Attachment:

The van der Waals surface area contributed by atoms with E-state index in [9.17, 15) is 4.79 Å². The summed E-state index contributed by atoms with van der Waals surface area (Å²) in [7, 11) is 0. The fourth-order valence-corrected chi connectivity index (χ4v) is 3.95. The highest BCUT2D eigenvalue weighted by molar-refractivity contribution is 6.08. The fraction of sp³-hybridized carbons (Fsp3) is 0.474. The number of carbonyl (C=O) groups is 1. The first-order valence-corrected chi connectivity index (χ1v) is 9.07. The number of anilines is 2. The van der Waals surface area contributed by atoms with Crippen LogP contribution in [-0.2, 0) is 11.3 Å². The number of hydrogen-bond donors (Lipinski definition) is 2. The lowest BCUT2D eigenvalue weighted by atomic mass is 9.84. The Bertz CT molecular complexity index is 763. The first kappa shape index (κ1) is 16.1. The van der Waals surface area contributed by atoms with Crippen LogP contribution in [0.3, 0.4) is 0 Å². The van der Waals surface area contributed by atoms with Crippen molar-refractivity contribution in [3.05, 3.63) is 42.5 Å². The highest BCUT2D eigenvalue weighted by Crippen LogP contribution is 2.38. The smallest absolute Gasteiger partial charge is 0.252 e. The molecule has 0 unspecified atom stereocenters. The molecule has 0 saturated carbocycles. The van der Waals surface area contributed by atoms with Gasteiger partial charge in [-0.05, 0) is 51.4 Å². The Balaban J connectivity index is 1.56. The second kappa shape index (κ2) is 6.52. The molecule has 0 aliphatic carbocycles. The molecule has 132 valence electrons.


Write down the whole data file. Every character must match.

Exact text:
The van der Waals surface area contributed by atoms with E-state index in [9.17, 15) is 4.79 Å². The summed E-state index contributed by atoms with van der Waals surface area (Å²) in [7, 11) is 0. The fourth-order valence-corrected chi connectivity index (χ4v) is 3.95. The highest BCUT2D eigenvalue weighted by molar-refractivity contribution is 6.08. The fraction of sp³-hybridized carbons (Fsp3) is 0.474. The number of carbonyl (C=O) groups is 1. The first-order valence-corrected chi connectivity index (χ1v) is 9.07. The number of anilines is 2. The van der Waals surface area contributed by atoms with Crippen LogP contribution in [-0.2, 0) is 11.3 Å². The number of hydrogen-bond donors (Lipinski definition) is 2. The lowest BCUT2D eigenvalue weighted by atomic mass is 9.84. The Bertz CT molecular complexity index is 763. The first kappa shape index (κ1) is 16.1. The van der Waals surface area contributed by atoms with Crippen LogP contribution in [0.3, 0.4) is 0 Å². The van der Waals surface area contributed by atoms with Crippen molar-refractivity contribution in [3.05, 3.63) is 42.5 Å². The highest BCUT2D eigenvalue weighted by Crippen LogP contribution is 2.38. The smallest absolute Gasteiger partial charge is 0.252 e. The molecule has 0 unspecified atom stereocenters. The molecule has 0 saturated carbocycles. The van der Waals surface area contributed by atoms with Gasteiger partial charge in [-0.05, 0) is 51.4 Å². The Balaban J connectivity index is 1.56. The second kappa shape index (κ2) is 6.52. The molecule has 0 aliphatic carbocycles. The molecule has 132 valence electrons.